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This article in SSSAJ

  1. Vol. 69 No. 3, p. 842-855
     
    Received: Apr 28, 2004


    * Corresponding author(s): Fantl@hotmail.com
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doi:10.2136/sssaj2004.0150

Long-Term Fertilizer and Water Availability Effects on Cereal Yield and Soil Chemical Properties in Northwest China

  1. Tinglu Fan *a,
  2. B. A. Stewartb,
  3. William A. Paynec,
  4. Wang Yonga,
  5. Junjie Luoa and
  6. Yufeng Gaoa
  1. a Dryland Agricultural Institute, Gansu Academy of Agricultural Sciences, Lanzhou 730070, Gansu, P.R. China
    b Dryland Agriculture Institute, West Texas A&M Univ., Canyon, TX 79016
    c Texas Agriculture Experimental Station, Texas A&M Univ., Bushland, TX 79012

Abstract

Wheat (Triticum aestivum L.) and corn (Zea mays L.) rotation is important for the region's food security in Northwest China. Grain yield and water-use efficiency (WUE: grain yield/estimated evapotranspiration [ET]) trends, and changes in soil properties during a 24-yr rainfed fertilization experiment in Pingliang, Gansu, China, were recorded. Mean wheat yields for the 16 yr ranged from 1.29 Mg ha−1 for the unfertilized plots (CK) to 4.71 Mg ha−1 for the plots that received manure (M) annually with inorganic N and P fertilizers (MNP). Corn yields for the 6 yr averaged 2.29 and 5.61 Mg ha−1 in the same treatments. Yields and WUEs declined with years except for the CK and MNP treatments for wheat. Wheat yields for the N and M treatments declined about 80 kg ha−1 yr−1, compared with about 60 kg ha−1 yr−1 for the NP treatment and the N plus straw treatment receiving P every second year (SNP). Likewise, the corn yields and WUEs declined significantly for all treatments. Grain yield-ET relationships were linear with slopes ranging from 0.51 to 1.27 kg ha−1 m−3 for wheat and 1.15 to 2.03 kg ha−1m−3 for corn. Soil organic C (SOC), total N (TN), and total P (TP) gradually increased with time except the CK, in which TN and TP remained unchanged but SOC and available P (AP) decreased. Soil AP decreased in the N treatment. Soil available K declined rapidly without straw or manure additions. The greatest SOC increases of about 160 mg kg−1 yr−1 occurred in SNP and MNP treated soils, suggesting that long-term additions of organic materials could increase water-holding capacity that, in return, improves water availability to plants and arrests grain yield declines, and sustains productivity.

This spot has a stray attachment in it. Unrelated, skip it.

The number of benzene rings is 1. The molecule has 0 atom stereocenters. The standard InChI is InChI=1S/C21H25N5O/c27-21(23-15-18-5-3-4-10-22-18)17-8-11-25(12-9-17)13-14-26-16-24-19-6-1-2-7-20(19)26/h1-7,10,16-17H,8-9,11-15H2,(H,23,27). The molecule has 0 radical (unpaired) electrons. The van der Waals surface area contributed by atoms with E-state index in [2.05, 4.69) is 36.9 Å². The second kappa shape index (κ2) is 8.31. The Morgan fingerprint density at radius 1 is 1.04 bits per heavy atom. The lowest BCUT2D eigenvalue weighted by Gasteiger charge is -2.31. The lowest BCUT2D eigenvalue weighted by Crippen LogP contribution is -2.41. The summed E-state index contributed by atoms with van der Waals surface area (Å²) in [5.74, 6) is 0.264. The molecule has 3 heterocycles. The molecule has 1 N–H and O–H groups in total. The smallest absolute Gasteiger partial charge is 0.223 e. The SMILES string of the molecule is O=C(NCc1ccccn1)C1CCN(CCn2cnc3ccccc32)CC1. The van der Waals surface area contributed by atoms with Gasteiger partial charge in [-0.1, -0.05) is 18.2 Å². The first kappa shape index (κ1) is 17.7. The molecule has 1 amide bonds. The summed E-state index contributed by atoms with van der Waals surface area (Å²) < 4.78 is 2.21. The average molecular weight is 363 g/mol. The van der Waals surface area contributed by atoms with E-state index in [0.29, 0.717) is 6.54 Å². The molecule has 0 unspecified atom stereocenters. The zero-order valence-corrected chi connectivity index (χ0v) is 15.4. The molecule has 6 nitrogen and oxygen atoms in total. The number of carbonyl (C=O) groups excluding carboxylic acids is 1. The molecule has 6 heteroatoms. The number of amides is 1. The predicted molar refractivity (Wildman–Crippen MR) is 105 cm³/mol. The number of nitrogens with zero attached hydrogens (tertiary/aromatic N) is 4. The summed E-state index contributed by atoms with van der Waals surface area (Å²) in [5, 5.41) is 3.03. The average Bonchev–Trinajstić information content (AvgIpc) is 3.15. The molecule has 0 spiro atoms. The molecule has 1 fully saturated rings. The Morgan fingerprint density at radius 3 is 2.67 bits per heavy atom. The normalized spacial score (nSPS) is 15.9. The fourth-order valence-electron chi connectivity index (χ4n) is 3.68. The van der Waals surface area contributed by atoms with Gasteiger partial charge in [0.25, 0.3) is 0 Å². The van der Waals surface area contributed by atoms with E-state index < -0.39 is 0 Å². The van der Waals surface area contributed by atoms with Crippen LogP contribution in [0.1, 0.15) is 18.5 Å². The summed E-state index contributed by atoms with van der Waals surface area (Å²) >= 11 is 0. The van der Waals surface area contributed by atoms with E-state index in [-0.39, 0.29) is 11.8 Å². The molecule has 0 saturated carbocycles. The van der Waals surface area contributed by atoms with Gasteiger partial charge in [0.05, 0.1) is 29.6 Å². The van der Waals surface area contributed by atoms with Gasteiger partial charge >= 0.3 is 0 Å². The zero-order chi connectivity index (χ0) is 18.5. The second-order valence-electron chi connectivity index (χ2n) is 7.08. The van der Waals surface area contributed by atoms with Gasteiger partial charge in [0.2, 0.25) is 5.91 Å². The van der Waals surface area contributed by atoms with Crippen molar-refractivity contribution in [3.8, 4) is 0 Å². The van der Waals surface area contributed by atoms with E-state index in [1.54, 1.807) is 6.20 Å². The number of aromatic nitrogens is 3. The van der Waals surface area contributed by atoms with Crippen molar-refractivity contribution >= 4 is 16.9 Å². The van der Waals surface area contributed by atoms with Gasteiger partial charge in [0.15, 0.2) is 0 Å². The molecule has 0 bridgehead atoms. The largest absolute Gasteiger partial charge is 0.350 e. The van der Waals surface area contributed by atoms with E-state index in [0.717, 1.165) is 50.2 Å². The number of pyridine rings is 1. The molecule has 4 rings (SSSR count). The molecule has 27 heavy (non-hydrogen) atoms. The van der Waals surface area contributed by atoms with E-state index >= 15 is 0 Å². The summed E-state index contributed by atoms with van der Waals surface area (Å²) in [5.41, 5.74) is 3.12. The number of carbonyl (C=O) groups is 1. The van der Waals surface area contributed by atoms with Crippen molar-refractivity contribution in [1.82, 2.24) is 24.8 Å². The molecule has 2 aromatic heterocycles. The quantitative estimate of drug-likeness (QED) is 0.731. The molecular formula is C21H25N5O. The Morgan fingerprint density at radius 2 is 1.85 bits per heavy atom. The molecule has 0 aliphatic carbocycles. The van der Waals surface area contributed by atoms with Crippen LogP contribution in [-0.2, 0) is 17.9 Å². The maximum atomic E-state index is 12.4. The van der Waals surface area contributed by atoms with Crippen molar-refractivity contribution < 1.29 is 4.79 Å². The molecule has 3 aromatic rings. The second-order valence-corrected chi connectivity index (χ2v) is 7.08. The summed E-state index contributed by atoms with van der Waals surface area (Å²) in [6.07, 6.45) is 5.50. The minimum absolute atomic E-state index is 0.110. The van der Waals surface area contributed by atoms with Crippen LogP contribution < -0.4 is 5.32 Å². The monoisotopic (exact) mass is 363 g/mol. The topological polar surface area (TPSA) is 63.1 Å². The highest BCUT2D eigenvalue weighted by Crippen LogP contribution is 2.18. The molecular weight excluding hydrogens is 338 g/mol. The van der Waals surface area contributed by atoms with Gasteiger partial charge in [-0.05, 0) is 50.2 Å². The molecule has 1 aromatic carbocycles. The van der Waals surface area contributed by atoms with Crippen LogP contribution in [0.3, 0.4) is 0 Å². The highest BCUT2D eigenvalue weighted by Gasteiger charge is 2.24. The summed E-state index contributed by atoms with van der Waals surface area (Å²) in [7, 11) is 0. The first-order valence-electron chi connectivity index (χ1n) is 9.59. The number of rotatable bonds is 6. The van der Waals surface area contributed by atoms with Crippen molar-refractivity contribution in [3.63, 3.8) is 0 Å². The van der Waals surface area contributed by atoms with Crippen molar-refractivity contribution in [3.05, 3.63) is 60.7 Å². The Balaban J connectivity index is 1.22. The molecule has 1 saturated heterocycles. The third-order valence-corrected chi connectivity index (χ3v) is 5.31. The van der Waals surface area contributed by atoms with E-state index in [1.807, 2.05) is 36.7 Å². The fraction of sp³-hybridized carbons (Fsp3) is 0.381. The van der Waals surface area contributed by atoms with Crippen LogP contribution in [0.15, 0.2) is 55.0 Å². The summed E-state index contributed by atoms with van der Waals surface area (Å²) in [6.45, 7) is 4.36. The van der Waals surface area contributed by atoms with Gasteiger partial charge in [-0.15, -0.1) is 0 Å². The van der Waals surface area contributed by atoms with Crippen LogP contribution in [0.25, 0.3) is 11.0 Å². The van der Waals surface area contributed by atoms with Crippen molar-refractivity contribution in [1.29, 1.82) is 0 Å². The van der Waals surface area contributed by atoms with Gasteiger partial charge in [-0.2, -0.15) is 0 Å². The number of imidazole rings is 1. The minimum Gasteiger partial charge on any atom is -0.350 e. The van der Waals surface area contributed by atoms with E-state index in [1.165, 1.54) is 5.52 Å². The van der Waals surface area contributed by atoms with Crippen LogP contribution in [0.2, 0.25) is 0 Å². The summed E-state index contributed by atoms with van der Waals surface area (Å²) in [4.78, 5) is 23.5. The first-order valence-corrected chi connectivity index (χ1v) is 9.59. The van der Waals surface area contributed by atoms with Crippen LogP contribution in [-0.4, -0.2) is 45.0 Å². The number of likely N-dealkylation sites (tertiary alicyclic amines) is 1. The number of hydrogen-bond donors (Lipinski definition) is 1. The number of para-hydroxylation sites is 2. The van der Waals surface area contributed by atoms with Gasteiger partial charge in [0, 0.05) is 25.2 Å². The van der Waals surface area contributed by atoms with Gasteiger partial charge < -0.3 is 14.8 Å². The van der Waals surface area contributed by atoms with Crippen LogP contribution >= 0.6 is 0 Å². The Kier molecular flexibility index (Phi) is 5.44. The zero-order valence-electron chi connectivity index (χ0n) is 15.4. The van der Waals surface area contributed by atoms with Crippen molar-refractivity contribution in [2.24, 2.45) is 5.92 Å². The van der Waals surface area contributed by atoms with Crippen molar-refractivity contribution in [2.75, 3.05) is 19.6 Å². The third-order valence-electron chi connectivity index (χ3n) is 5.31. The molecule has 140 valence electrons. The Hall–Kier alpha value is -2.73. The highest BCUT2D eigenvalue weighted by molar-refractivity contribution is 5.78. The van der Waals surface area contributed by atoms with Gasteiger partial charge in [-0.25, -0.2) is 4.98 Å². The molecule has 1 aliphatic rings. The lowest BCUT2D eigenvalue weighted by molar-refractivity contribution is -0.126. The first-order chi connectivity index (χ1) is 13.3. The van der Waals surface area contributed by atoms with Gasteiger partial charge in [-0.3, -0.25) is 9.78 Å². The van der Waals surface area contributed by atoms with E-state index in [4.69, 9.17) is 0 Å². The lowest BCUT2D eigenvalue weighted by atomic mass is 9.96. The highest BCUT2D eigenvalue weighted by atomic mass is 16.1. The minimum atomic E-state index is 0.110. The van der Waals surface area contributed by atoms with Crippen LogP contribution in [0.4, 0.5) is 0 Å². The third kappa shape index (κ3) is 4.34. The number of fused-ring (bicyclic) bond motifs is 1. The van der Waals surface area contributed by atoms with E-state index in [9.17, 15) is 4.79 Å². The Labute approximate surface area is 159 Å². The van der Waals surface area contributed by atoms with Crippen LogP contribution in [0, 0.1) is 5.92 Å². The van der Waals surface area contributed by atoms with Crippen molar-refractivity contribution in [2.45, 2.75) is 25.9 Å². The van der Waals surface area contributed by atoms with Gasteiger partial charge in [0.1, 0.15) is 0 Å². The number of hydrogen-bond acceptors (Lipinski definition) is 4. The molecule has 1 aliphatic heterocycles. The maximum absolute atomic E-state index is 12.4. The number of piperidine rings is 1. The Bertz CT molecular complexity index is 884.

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Copyright © 2005. Soil Science SocietySoil Science Society of America